The following column is “Notes from the Board Table,” the regular update from Bruce Likly, chairman of the Wilton Board of Education.
I wanted to share some continued thoughts with you this week about school safety.
During our most recent Board of Education meeting Superintendent Kevin Smith announced the hiring of Ms. Kim Zemo as the district’s safe school climate coordinator. You may recall that the town security task force strongly recommended this position. Ms. Zemo, will work with mental health professionals in each of our buildings to provide leadership in identifying, assessing and managing any student perceived to have the potential for risky behavior (towards themselves or others), and to ensure that every child feels connected to at least one adult staff member.
Ms. Zemo has been in the Wilton schools since 1996 as a school social worker. Our students know her, and she has established herself as an expert in her field, and a source of comfort and assistance to our students in need.
The tragedy at Umpqua Community College unfortunately underscores the need to prioritize school safety on a daily basis. Parents are aware that we have implemented security protocols throughout our buildings, and Ms. Zemo’s appointment furthers our efforts to “touch all bases” in a comprehensive approach to school safety. If you haven’t met her, I encourage you to make the effort to do so at some point. This position and her presence will be a valuable asset to our Town for years to come.
Now that the dust has settled I would also like to follow up with you on the canine search at the High School. I had the chance to observe the search would like to share my observations and reflections on the morning’s events. As you know, the search had been publicized to students, so it was expected and our teachers and students were prepared. That said, it was quite something to see eight police cars roll up to the high school, and have the trained officers and their dogs embark on our school.
The search was conducted with the assistance of officers and dogs from the Norwalk, Monroe, Redding and Newtown police departments. As we came to learn, the actual search process is quite laborious for the dogs, so Wilton’s single dog, “Enzo” (as fast as he is…), would not have been able to perform the task by himself. The Wilton police and other regional departments work in partnership when a large facility or area needs to be searched, and we are very grateful for their assistance.
As most probably know by now, the school was put into lockdown mode shortly before the scheduled 9:30 a.m. search, meaning all students and staff were required to be in their classrooms. Each of the eight dogs was assigned to search a certain part of the school ranging from hallways, lockers, locker rooms and all other non-classroom spaces. Dogs were also assigned to each of the parking lots.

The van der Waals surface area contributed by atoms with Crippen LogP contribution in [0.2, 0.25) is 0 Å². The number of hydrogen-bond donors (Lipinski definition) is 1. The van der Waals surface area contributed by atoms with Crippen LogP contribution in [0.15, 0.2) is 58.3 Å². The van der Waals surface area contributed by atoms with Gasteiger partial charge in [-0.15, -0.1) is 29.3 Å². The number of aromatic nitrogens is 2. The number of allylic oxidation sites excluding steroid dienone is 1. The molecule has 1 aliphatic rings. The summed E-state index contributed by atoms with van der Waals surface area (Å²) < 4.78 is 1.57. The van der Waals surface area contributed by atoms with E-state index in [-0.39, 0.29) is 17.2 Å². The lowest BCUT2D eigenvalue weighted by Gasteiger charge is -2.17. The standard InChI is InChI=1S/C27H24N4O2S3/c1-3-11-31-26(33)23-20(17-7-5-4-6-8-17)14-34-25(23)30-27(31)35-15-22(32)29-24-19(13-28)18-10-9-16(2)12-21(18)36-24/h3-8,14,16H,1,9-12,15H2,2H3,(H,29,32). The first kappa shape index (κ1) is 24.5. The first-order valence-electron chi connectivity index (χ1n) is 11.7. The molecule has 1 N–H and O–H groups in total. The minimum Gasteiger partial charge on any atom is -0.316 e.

The dogs “alerted” on a handful of hallway lockers, along with a few inside the locker rooms. After further inspection, each locker was determined to be drug-free, although we were advised of the possibility that an illicit substance had been in the locker at one point. Wilton Police Chief Robert Crosby informed us that odors and traces of drugs can remain on a surface for as long as two weeks after a substance has been removed.
Upon completion of the search, Dr. Smith gave the pronouncement we had been hoping for – that Wilton High School was a “clean building,” free of drugs. We did learn later in the day that marijuana was found in one of the student cars parked in the parking lot and that the case was being handled per police department and school protocols.
I left school that morning feeling that we had taken a very important step in ensuring our students’ safety. We do not want drugs in our schools, and we will do whatever we must to keep our buildings drug-free. I believe our students and parents support this strong stand. I’ve had many, many people tell me they support this policy, and in fact, the only questions I’ve really gotten have been about our decision to publicize the search.
As we have said repeatedly, our purpose has never been about “catching” people, but about safety. We don’t want kids to bring drugs to school, and if a student does exercise extremely poor judgment by doing so, we will provide counseling and support as needed. We provided advance warning about this search, just to give fair warning. Going forward, searches will take place at the high school and at Middlebrook, but they will be unannounced.
Wilton is one of only a few schools with a school climate coordinator on staff. We are also among the few schools that conduct canine searches. As I’ve said previously, we will do whatever needs to be done to keep our schools safe, and I am proud of our community for supporting these trailblazing initiatives. We take the job of keeping your kids safe very seriously.
In the coming weeks we’ll be talking more about what we are doing to make sure Wilton kids are getting the best possible education we can provide as well. Stay tuned.